- Environment & Infrastructure
- Strategic consulting
- Specialist consulting
- The Living City
- Happold Consulting
Founded in 1989 by businessman and philanthropist Leonard Ingrams to entertain family and friends, Garsington Opera has become renowned for promoting British talent and little known opera classics.
Its fame and success has grown internationally over the years, and in 2011, having outgrown its location adjacent to the Ingrams’ family home, it was relocated to the grounds of the Getty family’s Wormsley Estate in the Chiltern Hills. The new Garsington Opera Pavilion designed by architect Robin Snell, was created to retain the atmosphere and ‘semi-outdoors experience’ established by Ingrams at the original venue. Offering stunning views across a lake, deer park and the woods beyond, this new lightweight structure features sliding screens, extending platforms, verandas and bridges that link it to the landscape.
Buro Happold’s environmental design team was set the challenge of ensuring that the Pavilion was as sustainable as possible, considering social,embedded and in-use energy , and constructability, for what is essentially a temporary and permeable structure.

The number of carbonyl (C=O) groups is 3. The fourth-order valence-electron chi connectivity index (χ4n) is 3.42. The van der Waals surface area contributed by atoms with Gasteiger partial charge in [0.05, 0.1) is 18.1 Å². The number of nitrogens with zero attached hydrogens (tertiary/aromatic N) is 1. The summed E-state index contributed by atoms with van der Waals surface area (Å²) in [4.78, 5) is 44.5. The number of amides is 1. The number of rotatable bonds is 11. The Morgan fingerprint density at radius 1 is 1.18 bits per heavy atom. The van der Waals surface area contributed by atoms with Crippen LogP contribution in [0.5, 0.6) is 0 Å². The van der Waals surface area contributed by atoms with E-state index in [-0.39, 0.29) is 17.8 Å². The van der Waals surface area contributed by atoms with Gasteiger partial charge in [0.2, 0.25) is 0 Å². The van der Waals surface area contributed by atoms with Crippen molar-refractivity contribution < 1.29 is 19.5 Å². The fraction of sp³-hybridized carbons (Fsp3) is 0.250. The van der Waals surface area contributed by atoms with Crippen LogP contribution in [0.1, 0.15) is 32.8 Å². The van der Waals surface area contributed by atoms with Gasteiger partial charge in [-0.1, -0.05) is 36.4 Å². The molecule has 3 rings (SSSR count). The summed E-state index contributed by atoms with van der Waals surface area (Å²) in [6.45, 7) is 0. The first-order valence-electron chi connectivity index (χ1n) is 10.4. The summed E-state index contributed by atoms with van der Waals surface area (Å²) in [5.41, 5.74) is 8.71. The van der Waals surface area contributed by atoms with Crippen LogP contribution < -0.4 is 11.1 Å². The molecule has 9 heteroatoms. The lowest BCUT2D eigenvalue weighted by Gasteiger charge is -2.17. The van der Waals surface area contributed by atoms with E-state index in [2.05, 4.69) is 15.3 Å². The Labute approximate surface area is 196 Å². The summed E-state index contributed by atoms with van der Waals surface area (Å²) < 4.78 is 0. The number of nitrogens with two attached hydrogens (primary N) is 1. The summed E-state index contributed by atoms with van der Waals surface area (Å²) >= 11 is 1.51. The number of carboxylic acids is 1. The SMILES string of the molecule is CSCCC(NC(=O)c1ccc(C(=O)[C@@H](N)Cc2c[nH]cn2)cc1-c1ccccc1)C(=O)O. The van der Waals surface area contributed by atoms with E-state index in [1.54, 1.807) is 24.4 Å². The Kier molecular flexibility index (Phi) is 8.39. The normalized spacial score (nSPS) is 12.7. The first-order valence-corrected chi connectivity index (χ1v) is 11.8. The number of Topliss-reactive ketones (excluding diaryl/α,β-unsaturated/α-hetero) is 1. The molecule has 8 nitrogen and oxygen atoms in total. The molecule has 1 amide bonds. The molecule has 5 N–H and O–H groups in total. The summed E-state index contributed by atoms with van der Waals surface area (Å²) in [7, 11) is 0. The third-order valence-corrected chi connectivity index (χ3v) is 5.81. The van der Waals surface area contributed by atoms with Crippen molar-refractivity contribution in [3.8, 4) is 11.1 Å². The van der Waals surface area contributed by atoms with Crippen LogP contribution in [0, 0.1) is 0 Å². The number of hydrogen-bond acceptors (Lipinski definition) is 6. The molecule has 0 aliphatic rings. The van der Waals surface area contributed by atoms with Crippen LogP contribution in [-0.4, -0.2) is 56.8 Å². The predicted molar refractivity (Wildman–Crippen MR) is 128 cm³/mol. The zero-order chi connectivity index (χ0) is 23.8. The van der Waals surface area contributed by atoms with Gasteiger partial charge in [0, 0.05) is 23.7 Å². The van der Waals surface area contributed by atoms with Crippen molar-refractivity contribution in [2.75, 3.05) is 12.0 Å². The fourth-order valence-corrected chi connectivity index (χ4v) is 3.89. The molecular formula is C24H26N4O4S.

With performances running from May to July, the design needed to deal with the broad range of climatic conditions which can be expected during this period. Whilst it was never the intention to generate the level of comfort which is normally associated with opera houses, the strategy for providing comfort conditions involved a three-stage iterative process consisting of passive response, high level radiant heating, and a simple displacement system. While the building is considered a huge commercial success, the real triumph is in the way the client and the audience members have reacted to the structure; although it was originally intended to be a temporary building, the client is so pleased with the results they have decided to leave Garsington Opera Pavilion standing all year round, together with an extended season to the end of September, subject to planning approvals. The structure further adds value by being highly flexible between seasons, as it can be completely dismantled and relocated, as well as being fully recyclable. However, as the Pavilion is considered to be such an asset, it will probably never need to find a new home.
Architect: Robin Snell